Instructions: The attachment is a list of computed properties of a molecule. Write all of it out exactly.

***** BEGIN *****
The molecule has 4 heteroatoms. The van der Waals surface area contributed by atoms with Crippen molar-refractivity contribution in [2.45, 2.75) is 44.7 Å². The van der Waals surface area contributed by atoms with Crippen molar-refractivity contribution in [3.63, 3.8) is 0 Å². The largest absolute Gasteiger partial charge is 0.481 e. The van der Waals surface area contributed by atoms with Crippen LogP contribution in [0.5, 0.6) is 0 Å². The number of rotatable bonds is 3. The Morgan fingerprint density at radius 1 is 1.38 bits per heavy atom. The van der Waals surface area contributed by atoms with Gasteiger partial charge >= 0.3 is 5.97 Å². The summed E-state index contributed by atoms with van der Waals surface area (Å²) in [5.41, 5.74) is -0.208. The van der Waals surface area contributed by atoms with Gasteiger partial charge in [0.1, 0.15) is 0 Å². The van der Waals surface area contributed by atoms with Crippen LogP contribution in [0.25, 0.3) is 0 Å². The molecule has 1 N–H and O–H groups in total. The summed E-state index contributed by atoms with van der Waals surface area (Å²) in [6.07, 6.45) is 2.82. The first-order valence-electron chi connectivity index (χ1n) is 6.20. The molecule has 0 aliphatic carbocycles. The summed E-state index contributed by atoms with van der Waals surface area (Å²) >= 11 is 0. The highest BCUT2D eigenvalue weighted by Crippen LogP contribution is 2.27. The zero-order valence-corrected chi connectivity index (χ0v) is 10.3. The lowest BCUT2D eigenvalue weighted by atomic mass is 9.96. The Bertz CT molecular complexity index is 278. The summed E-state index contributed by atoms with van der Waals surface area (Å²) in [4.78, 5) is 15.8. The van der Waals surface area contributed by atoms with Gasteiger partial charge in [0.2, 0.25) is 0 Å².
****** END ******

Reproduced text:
The molecule has 4 heteroatoms. The van der Waals surface area contributed by atoms with Crippen molar-refractivity contribution in [2.45, 2.75) is 44.7 Å². The van der Waals surface area contributed by atoms with Crippen molar-refractivity contribution in [3.63, 3.8) is 0 Å². The largest absolute Gasteiger partial charge is 0.481 e. The van der Waals surface area contributed by atoms with Crippen LogP contribution in [0.5, 0.6) is 0 Å². The number of rotatable bonds is 3. The Morgan fingerprint density at radius 1 is 1.38 bits per heavy atom. The van der Waals surface area contributed by atoms with Gasteiger partial charge >= 0.3 is 5.97 Å². The summed E-state index contributed by atoms with van der Waals surface area (Å²) in [5.41, 5.74) is -0.208. The van der Waals surface area contributed by atoms with Gasteiger partial charge in [0.1, 0.15) is 0 Å². The van der Waals surface area contributed by atoms with Crippen LogP contribution in [0.25, 0.3) is 0 Å². The molecule has 1 N–H and O–H groups in total. The summed E-state index contributed by atoms with van der Waals surface area (Å²) in [6.07, 6.45) is 2.82. The first-order valence-electron chi connectivity index (χ1n) is 6.20. The molecule has 0 aliphatic carbocycles. The summed E-state index contributed by atoms with van der Waals surface area (Å²) >= 11 is 0. The highest BCUT2D eigenvalue weighted by Crippen LogP contribution is 2.27. The zero-order valence-corrected chi connectivity index (χ0v) is 10.3. The lowest BCUT2D eigenvalue weighted by atomic mass is 9.96. The Bertz CT molecular complexity index is 278. The summed E-state index contributed by atoms with van der Waals surface area (Å²) in [4.78, 5) is 15.8. The van der Waals surface area contributed by atoms with Gasteiger partial charge in [0.2, 0.25) is 0 Å².